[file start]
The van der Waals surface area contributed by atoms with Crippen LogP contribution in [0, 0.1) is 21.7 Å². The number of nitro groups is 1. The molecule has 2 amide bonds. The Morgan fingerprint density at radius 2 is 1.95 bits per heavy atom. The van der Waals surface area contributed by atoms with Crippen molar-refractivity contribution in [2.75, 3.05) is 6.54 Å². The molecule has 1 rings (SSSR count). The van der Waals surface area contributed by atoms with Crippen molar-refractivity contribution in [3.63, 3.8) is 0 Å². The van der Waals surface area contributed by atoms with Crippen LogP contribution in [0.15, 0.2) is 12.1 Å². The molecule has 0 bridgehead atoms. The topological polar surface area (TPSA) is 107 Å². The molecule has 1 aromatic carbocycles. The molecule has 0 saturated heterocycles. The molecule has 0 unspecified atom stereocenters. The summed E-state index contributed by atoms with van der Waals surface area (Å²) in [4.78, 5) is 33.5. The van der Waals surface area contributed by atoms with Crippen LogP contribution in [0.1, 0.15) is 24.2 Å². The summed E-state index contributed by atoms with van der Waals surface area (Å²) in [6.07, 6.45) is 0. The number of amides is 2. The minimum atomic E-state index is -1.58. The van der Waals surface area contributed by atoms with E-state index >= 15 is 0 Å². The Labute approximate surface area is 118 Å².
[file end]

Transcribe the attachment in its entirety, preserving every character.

The van der Waals surface area contributed by atoms with Crippen LogP contribution in [0, 0.1) is 21.7 Å². The number of nitro groups is 1. The molecule has 2 amide bonds. The Morgan fingerprint density at radius 2 is 1.95 bits per heavy atom. The van der Waals surface area contributed by atoms with Crippen molar-refractivity contribution in [2.75, 3.05) is 6.54 Å². The molecule has 1 rings (SSSR count). The van der Waals surface area contributed by atoms with Crippen molar-refractivity contribution in [3.63, 3.8) is 0 Å². The van der Waals surface area contributed by atoms with Crippen LogP contribution in [0.15, 0.2) is 12.1 Å². The molecule has 0 bridgehead atoms. The topological polar surface area (TPSA) is 107 Å². The molecule has 1 aromatic carbocycles. The molecule has 0 saturated heterocycles. The molecule has 0 unspecified atom stereocenters. The summed E-state index contributed by atoms with van der Waals surface area (Å²) in [4.78, 5) is 33.5. The van der Waals surface area contributed by atoms with Crippen LogP contribution in [0.1, 0.15) is 24.2 Å². The summed E-state index contributed by atoms with van der Waals surface area (Å²) in [6.07, 6.45) is 0. The number of amides is 2. The minimum atomic E-state index is -1.58. The van der Waals surface area contributed by atoms with E-state index >= 15 is 0 Å². The Labute approximate surface area is 118 Å².